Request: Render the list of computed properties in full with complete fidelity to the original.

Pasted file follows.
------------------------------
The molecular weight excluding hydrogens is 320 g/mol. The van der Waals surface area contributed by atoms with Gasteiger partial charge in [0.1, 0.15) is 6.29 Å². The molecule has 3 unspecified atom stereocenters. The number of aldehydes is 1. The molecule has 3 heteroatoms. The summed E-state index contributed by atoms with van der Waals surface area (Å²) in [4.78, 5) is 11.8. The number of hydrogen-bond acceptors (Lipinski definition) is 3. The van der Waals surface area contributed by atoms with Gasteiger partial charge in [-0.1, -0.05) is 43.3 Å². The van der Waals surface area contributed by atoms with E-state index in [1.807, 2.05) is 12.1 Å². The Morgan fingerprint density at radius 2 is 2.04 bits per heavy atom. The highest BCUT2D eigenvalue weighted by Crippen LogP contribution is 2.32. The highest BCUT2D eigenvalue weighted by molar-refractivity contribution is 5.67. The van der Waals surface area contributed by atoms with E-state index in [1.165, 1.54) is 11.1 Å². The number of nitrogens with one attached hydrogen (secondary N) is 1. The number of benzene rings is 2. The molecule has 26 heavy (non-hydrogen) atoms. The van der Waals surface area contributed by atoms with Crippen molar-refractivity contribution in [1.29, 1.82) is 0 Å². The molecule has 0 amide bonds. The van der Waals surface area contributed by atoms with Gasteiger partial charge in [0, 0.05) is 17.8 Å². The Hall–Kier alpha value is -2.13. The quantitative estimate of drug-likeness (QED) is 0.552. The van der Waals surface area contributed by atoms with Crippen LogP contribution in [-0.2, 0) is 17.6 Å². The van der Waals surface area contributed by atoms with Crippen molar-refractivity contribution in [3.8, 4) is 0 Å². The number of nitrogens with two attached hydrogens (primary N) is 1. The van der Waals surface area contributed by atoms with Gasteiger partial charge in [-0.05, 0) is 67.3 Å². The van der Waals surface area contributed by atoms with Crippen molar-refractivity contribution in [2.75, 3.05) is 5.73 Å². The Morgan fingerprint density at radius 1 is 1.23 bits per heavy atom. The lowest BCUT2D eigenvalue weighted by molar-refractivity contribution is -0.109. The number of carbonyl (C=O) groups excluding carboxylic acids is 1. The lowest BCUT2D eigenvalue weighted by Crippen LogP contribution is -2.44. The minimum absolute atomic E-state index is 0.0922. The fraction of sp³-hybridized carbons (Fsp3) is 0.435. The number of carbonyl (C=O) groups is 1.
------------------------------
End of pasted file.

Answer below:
The molecular weight excluding hydrogens is 320 g/mol. The van der Waals surface area contributed by atoms with Gasteiger partial charge in [0.1, 0.15) is 6.29 Å². The molecule has 3 unspecified atom stereocenters. The number of aldehydes is 1. The molecule has 3 heteroatoms. The summed E-state index contributed by atoms with van der Waals surface area (Å²) in [4.78, 5) is 11.8. The number of hydrogen-bond acceptors (Lipinski definition) is 3. The van der Waals surface area contributed by atoms with Gasteiger partial charge in [-0.1, -0.05) is 43.3 Å². The van der Waals surface area contributed by atoms with E-state index in [1.807, 2.05) is 12.1 Å². The Morgan fingerprint density at radius 2 is 2.04 bits per heavy atom. The highest BCUT2D eigenvalue weighted by Crippen LogP contribution is 2.32. The highest BCUT2D eigenvalue weighted by molar-refractivity contribution is 5.67. The van der Waals surface area contributed by atoms with E-state index in [1.165, 1.54) is 11.1 Å². The number of nitrogens with one attached hydrogen (secondary N) is 1. The number of benzene rings is 2. The molecule has 26 heavy (non-hydrogen) atoms. The van der Waals surface area contributed by atoms with Crippen molar-refractivity contribution in [1.29, 1.82) is 0 Å². The molecule has 0 amide bonds. The van der Waals surface area contributed by atoms with Gasteiger partial charge in [0, 0.05) is 17.8 Å². The Hall–Kier alpha value is -2.13. The quantitative estimate of drug-likeness (QED) is 0.552. The van der Waals surface area contributed by atoms with Crippen LogP contribution in [-0.2, 0) is 17.6 Å². The van der Waals surface area contributed by atoms with Crippen molar-refractivity contribution in [3.8, 4) is 0 Å². The number of nitrogens with two attached hydrogens (primary N) is 1. The van der Waals surface area contributed by atoms with Gasteiger partial charge in [-0.05, 0) is 67.3 Å². The van der Waals surface area contributed by atoms with Crippen molar-refractivity contribution in [2.75, 3.05) is 5.73 Å². The Morgan fingerprint density at radius 1 is 1.23 bits per heavy atom. The lowest BCUT2D eigenvalue weighted by molar-refractivity contribution is -0.109. The number of carbonyl (C=O) groups excluding carboxylic acids is 1. The lowest BCUT2D eigenvalue weighted by Crippen LogP contribution is -2.44. The minimum absolute atomic E-state index is 0.0922. The fraction of sp³-hybridized carbons (Fsp3) is 0.435. The number of carbonyl (C=O) groups is 1.